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Kabir v The Queen [2020] NSWCCA 139

appeal against sentence — dealing with proceeds of crime in respect of money or property the value of which was $50,000 or more offence contrary to s 400.5(1) of the Commonwealth Criminal Code, obtaining financial advantage by deception from a Commonwealth entity offence contrary to s 134.2(1) of the Commonwealth Criminal Code — additional dishonestly causing a risk of loss to a Commonwealth entity offence contrary to s 135.1(5) of the Commonwealth Criminal Code taken into account pursuant to s 16BA — offences relate to $51,692.97, $22,475.18 and $16,814.73 respectively — original sentence imposed 5 years’ imprisonment with a 3 year non-parole period — victim impact statements — s 16A(2)(ea) — open to sentencing judge to have been satisfied giver of impact statement was properly to be regarded as a victim for the purposes of s 16AAA of the Crimes Act — as such, s 16A(2) required sentencing judge to take their victim impact statement into account — by victim’s own account, they have suffered harm and relates that harm to the offence committed by offender for commission of which it is apparent victim was recruited and manipulated — sentencing judge’s implicit conclusion that giver of statement was a victim or that their statement was a victim impact statement are entirely uncontroversial — offender’s family and dependants — s 16A(2)(p) — sentencing judge’s remarks make it clear they did take account of hardship to offender’s family — offender did not contend that sentencing judge failed to give it sufficient weight or emphasis — unsurprising having regard to the fact that, absent a demonstrable House v The King error, sentencing judge’s discretionary consideration of matters arguably amounting to hardship is unassailable — character — s 16A(2)(m) — apparent from any fair reading of sentencing judge’s remarks that they were singularly unimpressed with character evidence upon which offender relied — clearly of the view that statements of praise from relatives and colleagues and accompanying expressions of disbelief that offending even occurred at all were effectively in tension with fact and extent of offending — that is so particularly having regard to considerable degree of detailed planning involved carried out at several layers of detail over a relatively extended period — loss of opportunity to make better submission not to be confused with loss of opportunity to make any submission — offender not denied procedural fairness, sentencing judge entitled to proceed as they did — contrition — s 16A(2)(f)(ii) — sentencing judge unambiguously indicated that they were not prepared to act upon second-hand expressions of remorse, particularly in circumstances where offender did not themselves choose to give evidence about it — offender cannot demonstrate sentencing judge’s finding that offender was not remorseful was erroneous — appeal dismissed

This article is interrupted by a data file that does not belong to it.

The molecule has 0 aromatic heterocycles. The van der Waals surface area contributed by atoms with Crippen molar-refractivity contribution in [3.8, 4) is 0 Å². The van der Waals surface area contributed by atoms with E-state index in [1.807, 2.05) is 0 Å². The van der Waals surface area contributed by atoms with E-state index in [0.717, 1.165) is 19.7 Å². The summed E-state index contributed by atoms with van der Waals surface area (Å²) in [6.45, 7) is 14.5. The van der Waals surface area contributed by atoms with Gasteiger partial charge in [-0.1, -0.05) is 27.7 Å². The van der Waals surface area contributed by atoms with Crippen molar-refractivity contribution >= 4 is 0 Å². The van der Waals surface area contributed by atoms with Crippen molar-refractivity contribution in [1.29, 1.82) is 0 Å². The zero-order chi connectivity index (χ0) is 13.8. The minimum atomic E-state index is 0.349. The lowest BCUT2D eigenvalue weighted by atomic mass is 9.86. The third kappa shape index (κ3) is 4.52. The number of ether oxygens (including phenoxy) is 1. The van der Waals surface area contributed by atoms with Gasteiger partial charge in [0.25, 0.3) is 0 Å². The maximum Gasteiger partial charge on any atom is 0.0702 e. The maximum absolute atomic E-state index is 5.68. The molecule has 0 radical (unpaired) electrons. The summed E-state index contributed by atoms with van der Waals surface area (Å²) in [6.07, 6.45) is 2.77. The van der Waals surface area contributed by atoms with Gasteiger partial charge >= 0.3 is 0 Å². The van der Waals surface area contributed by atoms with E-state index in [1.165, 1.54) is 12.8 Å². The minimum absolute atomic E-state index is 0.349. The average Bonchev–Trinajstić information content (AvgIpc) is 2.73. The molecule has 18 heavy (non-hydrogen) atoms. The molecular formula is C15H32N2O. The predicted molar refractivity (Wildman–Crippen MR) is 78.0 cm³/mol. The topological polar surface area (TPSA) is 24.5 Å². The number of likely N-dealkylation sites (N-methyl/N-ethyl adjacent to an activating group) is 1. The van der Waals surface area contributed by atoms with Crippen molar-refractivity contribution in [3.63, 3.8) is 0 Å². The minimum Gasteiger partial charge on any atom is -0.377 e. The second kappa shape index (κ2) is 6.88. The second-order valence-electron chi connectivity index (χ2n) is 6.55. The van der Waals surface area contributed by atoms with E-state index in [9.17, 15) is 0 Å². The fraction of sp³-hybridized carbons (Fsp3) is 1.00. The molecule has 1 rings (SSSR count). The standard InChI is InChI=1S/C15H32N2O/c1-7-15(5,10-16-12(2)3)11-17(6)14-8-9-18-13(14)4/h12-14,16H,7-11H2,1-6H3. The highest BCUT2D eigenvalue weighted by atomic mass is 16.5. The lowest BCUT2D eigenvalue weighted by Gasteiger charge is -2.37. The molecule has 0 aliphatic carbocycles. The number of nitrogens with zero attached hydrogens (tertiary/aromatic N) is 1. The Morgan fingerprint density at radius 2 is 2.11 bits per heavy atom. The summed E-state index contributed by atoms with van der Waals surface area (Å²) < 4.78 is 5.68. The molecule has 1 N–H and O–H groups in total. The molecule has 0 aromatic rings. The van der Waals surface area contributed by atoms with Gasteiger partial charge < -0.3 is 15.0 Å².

The CSD acknowledges Aboriginal and Torres Strait Islander peoples as First Australians and recognises their culture, history, diversity and their deep connection to the land. We acknowledge that we are on the land of the traditional owners and pay respects to Elders past and present.

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